Case Report

Migration of an Embolized Deployed Stent from the Left Main with Subsequent Crushing: A New Use for the IVUS Catheter?

Farrukh Hussain, MD, FRCPC and Tarek Moussa, MD, FRCPC
Farrukh Hussain, MD, FRCPC and Tarek Moussa, MD, FRCPC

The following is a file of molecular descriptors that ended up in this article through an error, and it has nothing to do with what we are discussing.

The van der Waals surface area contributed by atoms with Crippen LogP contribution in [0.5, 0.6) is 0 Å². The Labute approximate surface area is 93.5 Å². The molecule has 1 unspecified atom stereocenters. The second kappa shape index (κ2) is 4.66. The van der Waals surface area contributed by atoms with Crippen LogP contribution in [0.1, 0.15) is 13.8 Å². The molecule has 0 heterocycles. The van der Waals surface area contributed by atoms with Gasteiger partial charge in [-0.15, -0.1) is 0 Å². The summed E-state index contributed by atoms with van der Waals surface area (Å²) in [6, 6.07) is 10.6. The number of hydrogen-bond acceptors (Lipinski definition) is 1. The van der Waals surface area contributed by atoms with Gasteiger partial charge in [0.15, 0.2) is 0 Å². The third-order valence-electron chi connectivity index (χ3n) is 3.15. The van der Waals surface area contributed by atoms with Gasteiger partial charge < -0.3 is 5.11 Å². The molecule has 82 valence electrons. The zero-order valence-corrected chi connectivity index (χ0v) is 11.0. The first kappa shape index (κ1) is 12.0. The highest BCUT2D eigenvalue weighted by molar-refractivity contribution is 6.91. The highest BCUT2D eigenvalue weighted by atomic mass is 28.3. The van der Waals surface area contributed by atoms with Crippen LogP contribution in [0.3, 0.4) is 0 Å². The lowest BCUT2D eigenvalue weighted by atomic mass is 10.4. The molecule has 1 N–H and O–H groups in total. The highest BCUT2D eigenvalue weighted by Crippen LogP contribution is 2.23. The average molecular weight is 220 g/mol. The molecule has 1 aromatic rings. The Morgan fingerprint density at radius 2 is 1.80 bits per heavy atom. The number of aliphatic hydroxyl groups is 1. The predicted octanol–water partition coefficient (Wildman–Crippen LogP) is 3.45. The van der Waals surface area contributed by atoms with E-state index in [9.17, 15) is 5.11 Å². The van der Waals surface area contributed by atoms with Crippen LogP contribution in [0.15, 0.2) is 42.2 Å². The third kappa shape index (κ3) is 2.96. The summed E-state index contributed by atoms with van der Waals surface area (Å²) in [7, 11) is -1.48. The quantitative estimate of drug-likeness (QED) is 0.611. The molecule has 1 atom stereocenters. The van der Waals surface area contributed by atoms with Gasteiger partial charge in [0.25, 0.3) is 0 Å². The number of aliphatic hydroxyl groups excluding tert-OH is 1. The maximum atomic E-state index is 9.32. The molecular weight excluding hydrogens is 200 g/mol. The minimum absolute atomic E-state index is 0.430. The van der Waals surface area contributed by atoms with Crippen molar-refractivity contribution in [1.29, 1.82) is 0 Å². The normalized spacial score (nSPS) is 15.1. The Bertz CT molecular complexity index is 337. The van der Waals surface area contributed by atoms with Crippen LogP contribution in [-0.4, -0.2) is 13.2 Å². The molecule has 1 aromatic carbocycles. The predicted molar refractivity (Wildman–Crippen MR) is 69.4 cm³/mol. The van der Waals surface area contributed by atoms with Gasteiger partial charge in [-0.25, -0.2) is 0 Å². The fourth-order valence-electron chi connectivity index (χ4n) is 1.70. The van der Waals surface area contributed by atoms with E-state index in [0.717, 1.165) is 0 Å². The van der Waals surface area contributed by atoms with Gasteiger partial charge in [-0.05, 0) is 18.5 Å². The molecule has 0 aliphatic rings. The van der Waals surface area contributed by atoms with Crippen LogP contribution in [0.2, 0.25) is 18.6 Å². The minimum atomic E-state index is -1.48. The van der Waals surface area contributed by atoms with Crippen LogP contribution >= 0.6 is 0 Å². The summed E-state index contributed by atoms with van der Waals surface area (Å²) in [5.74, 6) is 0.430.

ABSTRACT: Coronary stent dislodgement and loss carries significant morbidity and risk of infarction and thrombosis if left untreated. There have been multiple previous techniques for stent retrieval or deployment after stent loss including wire braiding, distal small balloon retrieval technique, snare use, forceps in large vessels and the stent crush technique.1–4 We report an unusual case of a largely deployed stent which was iatrogenically embolized retrogradely to the left main and its migration using an IVUS catheter with successful stent crushing in the proximal circumflex with good angiographic and medium term clinical outcome.